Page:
Meanwhile, a shift on how to come back comes from the union ballet and opera world, where today AGMA made another announcement. They have released the third version of the AGMA/SDC Return to Stage and Performing Arts Playbook. Per the email I received, here are the updates on this version:
- Additional Appendix on the Employer and Employee Roles and Responsibilities
- Change in criteria to meet Levels 2, 3, and 4:
- Level 2- you now must have government permission to reopen and meet TWO of the criteria, where previously it was just one. In addition, the positive test rate now needs to be 10% or less (previously 15% or less)
- Level 3- the positive test rate now needs to be 10% or less (previously 15% or less)
- Level 4- the positive test rate now needs to be 5% or less (previously 10% or less)
- Additional details on the action plan for when a COVID-19+ person is onsite
- Additional details about paid sick leave per the Families First Coronavirus Relief Act
- Two new sections under ventilation- Outdoor Performances/Pollution + Theatrical Smoke, Fog, and Haze
- A new section on Outside the Workplace: Minimizing the Risk of Virus Transmission including new activity risk graphic
- Additional details about Reconditioning for Dancers
- New graphics in Special Considerations for Singers
- New graphic in Mask/PPE section
The email adds: “The overarching goal of this Playbook is to help performing arts organizations responsibly reopen so that AGMA artists and SDC Members can safely return to work. The AGMA/SDC Return to Stage and Performing Arts Playbook helps to address the unique challenges of singing, dancing, stage managing, choreographing, and directing by outlining the layers of protection necessary to mitigate risks.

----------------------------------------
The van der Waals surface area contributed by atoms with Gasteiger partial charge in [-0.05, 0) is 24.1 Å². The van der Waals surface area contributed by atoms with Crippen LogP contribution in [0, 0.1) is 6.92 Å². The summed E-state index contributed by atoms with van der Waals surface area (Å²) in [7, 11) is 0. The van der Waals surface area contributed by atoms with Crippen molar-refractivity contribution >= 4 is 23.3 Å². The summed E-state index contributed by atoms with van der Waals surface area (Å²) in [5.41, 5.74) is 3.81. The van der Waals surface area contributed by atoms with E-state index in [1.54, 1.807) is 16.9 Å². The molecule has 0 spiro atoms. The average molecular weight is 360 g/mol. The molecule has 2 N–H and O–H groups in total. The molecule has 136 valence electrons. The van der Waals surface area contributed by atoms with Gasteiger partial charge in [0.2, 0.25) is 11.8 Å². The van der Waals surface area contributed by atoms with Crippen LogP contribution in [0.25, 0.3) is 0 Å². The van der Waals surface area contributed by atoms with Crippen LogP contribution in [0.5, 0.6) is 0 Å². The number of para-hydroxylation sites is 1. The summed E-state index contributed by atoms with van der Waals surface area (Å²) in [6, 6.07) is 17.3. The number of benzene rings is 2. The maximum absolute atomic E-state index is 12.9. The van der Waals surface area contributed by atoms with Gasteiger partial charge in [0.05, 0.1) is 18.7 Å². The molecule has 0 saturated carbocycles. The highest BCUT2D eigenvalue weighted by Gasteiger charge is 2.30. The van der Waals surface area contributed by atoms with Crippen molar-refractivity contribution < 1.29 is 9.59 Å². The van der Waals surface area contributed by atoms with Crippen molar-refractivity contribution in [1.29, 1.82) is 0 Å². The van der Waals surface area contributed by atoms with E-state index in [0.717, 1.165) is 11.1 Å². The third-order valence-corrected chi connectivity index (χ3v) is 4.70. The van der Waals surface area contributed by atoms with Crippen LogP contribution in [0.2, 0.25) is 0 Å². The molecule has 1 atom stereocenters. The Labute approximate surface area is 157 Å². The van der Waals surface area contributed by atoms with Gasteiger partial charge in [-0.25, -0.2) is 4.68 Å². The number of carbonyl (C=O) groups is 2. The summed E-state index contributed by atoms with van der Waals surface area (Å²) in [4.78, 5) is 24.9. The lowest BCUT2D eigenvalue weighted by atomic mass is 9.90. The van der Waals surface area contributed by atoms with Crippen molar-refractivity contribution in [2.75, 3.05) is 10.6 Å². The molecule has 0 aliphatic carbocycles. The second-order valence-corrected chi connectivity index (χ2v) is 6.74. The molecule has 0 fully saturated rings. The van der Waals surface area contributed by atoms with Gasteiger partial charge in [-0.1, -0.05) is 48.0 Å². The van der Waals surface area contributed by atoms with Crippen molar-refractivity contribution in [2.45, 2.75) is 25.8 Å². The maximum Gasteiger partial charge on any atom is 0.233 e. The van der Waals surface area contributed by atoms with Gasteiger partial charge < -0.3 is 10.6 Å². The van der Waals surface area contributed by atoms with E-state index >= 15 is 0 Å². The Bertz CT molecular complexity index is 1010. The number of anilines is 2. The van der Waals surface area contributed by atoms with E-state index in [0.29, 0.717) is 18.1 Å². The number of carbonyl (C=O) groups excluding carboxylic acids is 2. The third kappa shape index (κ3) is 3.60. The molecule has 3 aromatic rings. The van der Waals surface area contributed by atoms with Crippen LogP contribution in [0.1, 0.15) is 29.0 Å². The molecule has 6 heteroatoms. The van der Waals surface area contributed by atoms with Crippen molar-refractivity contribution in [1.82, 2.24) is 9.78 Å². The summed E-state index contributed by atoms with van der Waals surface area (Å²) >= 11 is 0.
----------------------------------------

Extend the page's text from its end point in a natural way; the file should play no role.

Notably, the Playbook presents a step-by-step approach to reopening built on five levels linked to the prevalence of COVID-19 in the community and allows for increasing activities based on clear criteria. The key is ensuring proper space and ventilation for the activity involved, augmented by a foundation of consistent and thorough hygiene practices and regular testing.”
As with the last edition, you are able to download the document to your own files. Be sure to check back for any updates, as this is version three.
I do appreciate the guidelines AGMA has prepared, and even if not finalized, at least it’s a solid footing of where to start to think about coming back. Much of it is still geared towards performers rather than those of us behind the scenes, and it would still be much safer to rehearse towards a virtual performance than one with a live audience. Hopefully, we stage managers are made to be included.
OH! And did you catch the virtual opera Miranda from Luma Festival? It’s not the same as being at something in person, but was a fascinating pivot in the meantime. And I knew the stage managers involved. Yay for work for them! Below is a preview.